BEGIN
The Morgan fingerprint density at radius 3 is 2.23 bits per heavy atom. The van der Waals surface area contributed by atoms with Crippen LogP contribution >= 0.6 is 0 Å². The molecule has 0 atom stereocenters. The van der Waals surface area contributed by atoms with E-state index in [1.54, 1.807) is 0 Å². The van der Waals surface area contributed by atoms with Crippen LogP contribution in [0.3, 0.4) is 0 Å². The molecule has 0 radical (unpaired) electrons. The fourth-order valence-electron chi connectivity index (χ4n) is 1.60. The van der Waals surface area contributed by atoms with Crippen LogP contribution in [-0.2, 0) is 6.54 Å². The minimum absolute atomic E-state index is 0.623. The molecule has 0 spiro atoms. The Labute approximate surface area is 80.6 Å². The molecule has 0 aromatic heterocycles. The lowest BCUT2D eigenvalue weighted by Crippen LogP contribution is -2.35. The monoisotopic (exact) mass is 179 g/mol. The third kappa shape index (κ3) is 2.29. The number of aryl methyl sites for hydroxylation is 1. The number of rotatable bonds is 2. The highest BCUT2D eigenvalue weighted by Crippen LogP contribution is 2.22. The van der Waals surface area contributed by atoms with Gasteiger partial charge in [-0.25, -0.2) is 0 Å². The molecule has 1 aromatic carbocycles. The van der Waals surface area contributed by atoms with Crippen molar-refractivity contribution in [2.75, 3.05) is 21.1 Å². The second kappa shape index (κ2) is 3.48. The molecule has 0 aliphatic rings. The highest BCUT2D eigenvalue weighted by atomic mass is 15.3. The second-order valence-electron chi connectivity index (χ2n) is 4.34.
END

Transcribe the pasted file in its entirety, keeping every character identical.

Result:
The Morgan fingerprint density at radius 3 is 2.23 bits per heavy atom. The van der Waals surface area contributed by atoms with Crippen LogP contribution >= 0.6 is 0 Å². The molecule has 0 atom stereocenters. The van der Waals surface area contributed by atoms with E-state index in [1.54, 1.807) is 0 Å². The van der Waals surface area contributed by atoms with Crippen LogP contribution in [0.3, 0.4) is 0 Å². The molecule has 0 radical (unpaired) electrons. The fourth-order valence-electron chi connectivity index (χ4n) is 1.60. The van der Waals surface area contributed by atoms with Crippen LogP contribution in [-0.2, 0) is 6.54 Å². The minimum absolute atomic E-state index is 0.623. The molecule has 0 spiro atoms. The Labute approximate surface area is 80.6 Å². The molecule has 0 aromatic heterocycles. The lowest BCUT2D eigenvalue weighted by Crippen LogP contribution is -2.35. The monoisotopic (exact) mass is 179 g/mol. The third kappa shape index (κ3) is 2.29. The number of aryl methyl sites for hydroxylation is 1. The number of rotatable bonds is 2. The highest BCUT2D eigenvalue weighted by Crippen LogP contribution is 2.22. The van der Waals surface area contributed by atoms with Gasteiger partial charge in [-0.25, -0.2) is 0 Å². The molecule has 1 aromatic carbocycles. The van der Waals surface area contributed by atoms with Crippen molar-refractivity contribution in [2.75, 3.05) is 21.1 Å². The second kappa shape index (κ2) is 3.48. The molecule has 0 aliphatic rings. The highest BCUT2D eigenvalue weighted by atomic mass is 15.3. The second-order valence-electron chi connectivity index (χ2n) is 4.34.